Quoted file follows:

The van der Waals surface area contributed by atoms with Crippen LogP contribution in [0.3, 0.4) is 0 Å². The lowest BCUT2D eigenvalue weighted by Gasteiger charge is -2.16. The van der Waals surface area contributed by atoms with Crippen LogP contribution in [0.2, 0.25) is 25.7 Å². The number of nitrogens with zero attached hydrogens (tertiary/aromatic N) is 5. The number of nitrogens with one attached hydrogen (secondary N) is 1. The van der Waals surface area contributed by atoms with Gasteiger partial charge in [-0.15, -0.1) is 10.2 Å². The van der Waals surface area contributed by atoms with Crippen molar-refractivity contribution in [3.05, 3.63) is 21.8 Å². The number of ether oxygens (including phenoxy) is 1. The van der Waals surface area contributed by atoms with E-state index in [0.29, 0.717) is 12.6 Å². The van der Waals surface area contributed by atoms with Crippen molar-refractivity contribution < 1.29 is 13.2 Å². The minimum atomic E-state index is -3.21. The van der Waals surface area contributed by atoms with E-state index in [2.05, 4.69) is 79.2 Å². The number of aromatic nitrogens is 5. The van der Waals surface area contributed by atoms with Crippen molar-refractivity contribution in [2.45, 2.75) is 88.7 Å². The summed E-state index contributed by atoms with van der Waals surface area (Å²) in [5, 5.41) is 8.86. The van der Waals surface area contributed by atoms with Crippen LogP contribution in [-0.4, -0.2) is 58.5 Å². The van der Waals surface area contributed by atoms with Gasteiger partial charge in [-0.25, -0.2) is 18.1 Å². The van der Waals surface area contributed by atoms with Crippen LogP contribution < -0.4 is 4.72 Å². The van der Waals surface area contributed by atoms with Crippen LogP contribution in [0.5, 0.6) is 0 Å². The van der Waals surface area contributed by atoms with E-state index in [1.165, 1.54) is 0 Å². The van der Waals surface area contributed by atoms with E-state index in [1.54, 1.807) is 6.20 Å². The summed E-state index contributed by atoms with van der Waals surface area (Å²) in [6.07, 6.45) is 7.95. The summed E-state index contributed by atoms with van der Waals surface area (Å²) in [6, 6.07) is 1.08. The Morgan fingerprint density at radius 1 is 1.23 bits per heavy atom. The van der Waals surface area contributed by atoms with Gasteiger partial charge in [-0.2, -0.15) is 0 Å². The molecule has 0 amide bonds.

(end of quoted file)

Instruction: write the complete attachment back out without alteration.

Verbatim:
The van der Waals surface area contributed by atoms with Crippen LogP contribution in [0.3, 0.4) is 0 Å². The lowest BCUT2D eigenvalue weighted by Gasteiger charge is -2.16. The van der Waals surface area contributed by atoms with Crippen LogP contribution in [0.2, 0.25) is 25.7 Å². The number of nitrogens with zero attached hydrogens (tertiary/aromatic N) is 5. The number of nitrogens with one attached hydrogen (secondary N) is 1. The van der Waals surface area contributed by atoms with Gasteiger partial charge in [-0.15, -0.1) is 10.2 Å². The van der Waals surface area contributed by atoms with Crippen molar-refractivity contribution in [3.05, 3.63) is 21.8 Å². The number of ether oxygens (including phenoxy) is 1. The van der Waals surface area contributed by atoms with E-state index in [0.29, 0.717) is 12.6 Å². The van der Waals surface area contributed by atoms with Crippen molar-refractivity contribution < 1.29 is 13.2 Å². The minimum atomic E-state index is -3.21. The van der Waals surface area contributed by atoms with E-state index in [2.05, 4.69) is 79.2 Å². The number of aromatic nitrogens is 5. The van der Waals surface area contributed by atoms with Crippen molar-refractivity contribution in [2.45, 2.75) is 88.7 Å². The summed E-state index contributed by atoms with van der Waals surface area (Å²) in [5, 5.41) is 8.86. The van der Waals surface area contributed by atoms with Crippen LogP contribution in [-0.4, -0.2) is 58.5 Å². The van der Waals surface area contributed by atoms with Gasteiger partial charge in [-0.25, -0.2) is 18.1 Å². The van der Waals surface area contributed by atoms with Crippen LogP contribution < -0.4 is 4.72 Å². The van der Waals surface area contributed by atoms with Crippen LogP contribution in [0.5, 0.6) is 0 Å². The van der Waals surface area contributed by atoms with E-state index in [1.165, 1.54) is 0 Å². The van der Waals surface area contributed by atoms with E-state index in [1.54, 1.807) is 6.20 Å². The summed E-state index contributed by atoms with van der Waals surface area (Å²) in [6.07, 6.45) is 7.95. The summed E-state index contributed by atoms with van der Waals surface area (Å²) in [6, 6.07) is 1.08. The Morgan fingerprint density at radius 1 is 1.23 bits per heavy atom. The van der Waals surface area contributed by atoms with Gasteiger partial charge in [-0.2, -0.15) is 0 Å². The molecule has 0 amide bonds.